BOISE, Idaho – Remington Arms Co., maker of one of America’s most-popular hunting rifles, is in court again, this time with an Idaho lawsuit filed by a man who says he was shot through the foot by a defective weapon.
Loren Korpi, an Oregon resident, said in U.S. District Court in Boise he was hunting a year ago in southwestern Idaho when a Remington 700 bolt action rifle wounded him without the trigger being pulled.
Korpi’s case joins dozens of similar claims across the country filed against Remington over the past three decades. They contend its Model 700 bolt-action rifle, with more than 5 million sold since the 1940s, has a flawed trigger mechanism that the company has known about for years.
“It’s fascinating what I believe is a truly defective product can continue to be made by a company staffed with good people,” Timothy Monsees, a Kansas City-based lawyer who represents Korpi, said on Friday.
Monsees has claims pending against Remington in South Dakota, Alabama, Georgia and Oklahoma. All were brought by people who say they were injured by guns that misfired.
Additionally, he represents class-action lawsuits in Washington and Missouri filed by Remington Model 700 owners who say the company should cover their losses because faulty trigger assemblies make their rifles worthless. In August, a federal judge in Washington refused Remington’s bid to dismiss the complaint.
Remington, controlled by New York-based buyout company Cerberus Capital Management, didn’t immediately return phone calls Friday seeking comment.
Korpi also couldn’t be reached at his home in Warrenton, in western Oregon.
But in his complaint, filed Tuesday, he says he was hunting with his brother, Mark Korpi, in Idaho’s Elmore County on Oct. 28, 2012. Back at camp, according to court documents, Mark Korpi was trying to unload his 1970s-era Remington Model 700 bolt-action rifle.
“When he pushed the safety forward, the rifle fired,” the lawsuit contends. “The trigger was not pulled or contacted in any manner, but instead the rifle fired as a result of being moved due to forces exerted on the fire control system during this process of pushing the safety forward. The bullet … travelled into Loren’s left leg, ankle and foot, ultimately causing serious permanent injury and scarring.”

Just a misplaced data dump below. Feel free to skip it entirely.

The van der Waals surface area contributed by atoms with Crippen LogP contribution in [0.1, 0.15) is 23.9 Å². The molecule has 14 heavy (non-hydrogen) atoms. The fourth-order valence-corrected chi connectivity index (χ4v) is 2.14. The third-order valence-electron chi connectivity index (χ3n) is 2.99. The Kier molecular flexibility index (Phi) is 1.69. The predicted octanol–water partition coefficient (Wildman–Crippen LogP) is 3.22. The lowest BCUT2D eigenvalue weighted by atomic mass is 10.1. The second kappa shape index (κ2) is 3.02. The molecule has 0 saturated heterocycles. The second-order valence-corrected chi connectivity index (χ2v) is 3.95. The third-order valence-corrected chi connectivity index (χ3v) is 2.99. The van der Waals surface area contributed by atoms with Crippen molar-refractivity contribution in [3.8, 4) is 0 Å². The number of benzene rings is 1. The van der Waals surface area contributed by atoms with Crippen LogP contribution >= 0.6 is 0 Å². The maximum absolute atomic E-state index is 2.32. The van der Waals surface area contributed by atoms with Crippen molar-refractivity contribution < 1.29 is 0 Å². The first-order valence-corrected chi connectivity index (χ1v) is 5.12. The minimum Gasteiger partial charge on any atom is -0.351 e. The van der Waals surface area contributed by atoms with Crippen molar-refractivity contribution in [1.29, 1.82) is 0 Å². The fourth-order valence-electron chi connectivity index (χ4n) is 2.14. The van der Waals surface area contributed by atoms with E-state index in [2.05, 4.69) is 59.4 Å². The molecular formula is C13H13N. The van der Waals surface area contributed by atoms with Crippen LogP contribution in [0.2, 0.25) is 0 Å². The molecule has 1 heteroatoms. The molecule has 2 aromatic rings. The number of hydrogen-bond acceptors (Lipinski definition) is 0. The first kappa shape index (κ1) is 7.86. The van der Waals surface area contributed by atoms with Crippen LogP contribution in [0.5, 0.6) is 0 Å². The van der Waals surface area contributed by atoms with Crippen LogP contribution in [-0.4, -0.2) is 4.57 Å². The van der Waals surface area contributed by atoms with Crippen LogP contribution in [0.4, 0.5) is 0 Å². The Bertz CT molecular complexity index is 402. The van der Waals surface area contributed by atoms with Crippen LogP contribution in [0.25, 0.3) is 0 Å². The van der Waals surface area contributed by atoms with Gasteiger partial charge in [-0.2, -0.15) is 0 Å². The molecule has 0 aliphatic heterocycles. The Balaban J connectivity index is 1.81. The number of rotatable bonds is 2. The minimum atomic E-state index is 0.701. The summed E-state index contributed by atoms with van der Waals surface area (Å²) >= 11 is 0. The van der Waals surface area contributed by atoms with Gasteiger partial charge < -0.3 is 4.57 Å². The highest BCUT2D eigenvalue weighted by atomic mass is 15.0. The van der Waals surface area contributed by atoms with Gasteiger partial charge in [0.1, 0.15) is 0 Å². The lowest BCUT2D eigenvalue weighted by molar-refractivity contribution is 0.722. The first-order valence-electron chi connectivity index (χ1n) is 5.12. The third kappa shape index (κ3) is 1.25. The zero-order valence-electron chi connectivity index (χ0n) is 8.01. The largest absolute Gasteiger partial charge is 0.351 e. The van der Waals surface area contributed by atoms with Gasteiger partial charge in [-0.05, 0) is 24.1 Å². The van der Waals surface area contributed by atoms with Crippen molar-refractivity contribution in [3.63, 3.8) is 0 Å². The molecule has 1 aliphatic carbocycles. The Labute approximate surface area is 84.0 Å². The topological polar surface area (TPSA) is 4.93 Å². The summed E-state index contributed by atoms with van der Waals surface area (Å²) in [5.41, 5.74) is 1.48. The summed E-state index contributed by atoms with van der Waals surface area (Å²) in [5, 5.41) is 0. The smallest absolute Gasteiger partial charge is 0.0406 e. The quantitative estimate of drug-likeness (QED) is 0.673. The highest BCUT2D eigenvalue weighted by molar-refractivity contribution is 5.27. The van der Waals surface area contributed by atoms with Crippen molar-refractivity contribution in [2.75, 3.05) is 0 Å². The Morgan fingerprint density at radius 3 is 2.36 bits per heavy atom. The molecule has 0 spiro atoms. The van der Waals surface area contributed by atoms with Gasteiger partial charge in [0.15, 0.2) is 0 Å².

Remington’s Model 700, manufactured at the 197-year-old U.S. company’s factory in Ilion, N.Y., has attracted numerous lawsuits over the years, among them a 1994 Texas case in which a jury awarded some $17 million to a man who lost his foot.
But Remington has also won cases, too, by blaming gun owners, not a defective trigger mechanism.
In 2010, it issued a statement saying its Model 700 had been “free of defect” since it was produced in 1948. “The gun’s use by millions of Americans has proven it to be a safe, trusted and reliable rifle,” the company wrote in response to news reports at the time.
Monsees counters that Remington long knew the Model 700’s fire control was defective and points to internal documents, including a 1979 memo, where Remington executives suggest 20,000 of the 2 million Model 700 rifles sold by then could be “tricked” into firing without pulling the trigger.
According to the memo that’s been incorporated into lawsuits, company leaders then opted not to recall the rifles, in part, because it “would undercut the message we plan to communicate to the public concerning proper gun handling.”
“Why, after years of these injuries, did they not correct the problem sooner? Why have they not recalled the older rifles?” Monsees said Friday. “It’s a curiosity beyond belief.”
His Idaho lawsuit also names E.I. DuPont de Nemours Inc., which owned Remington before 1993.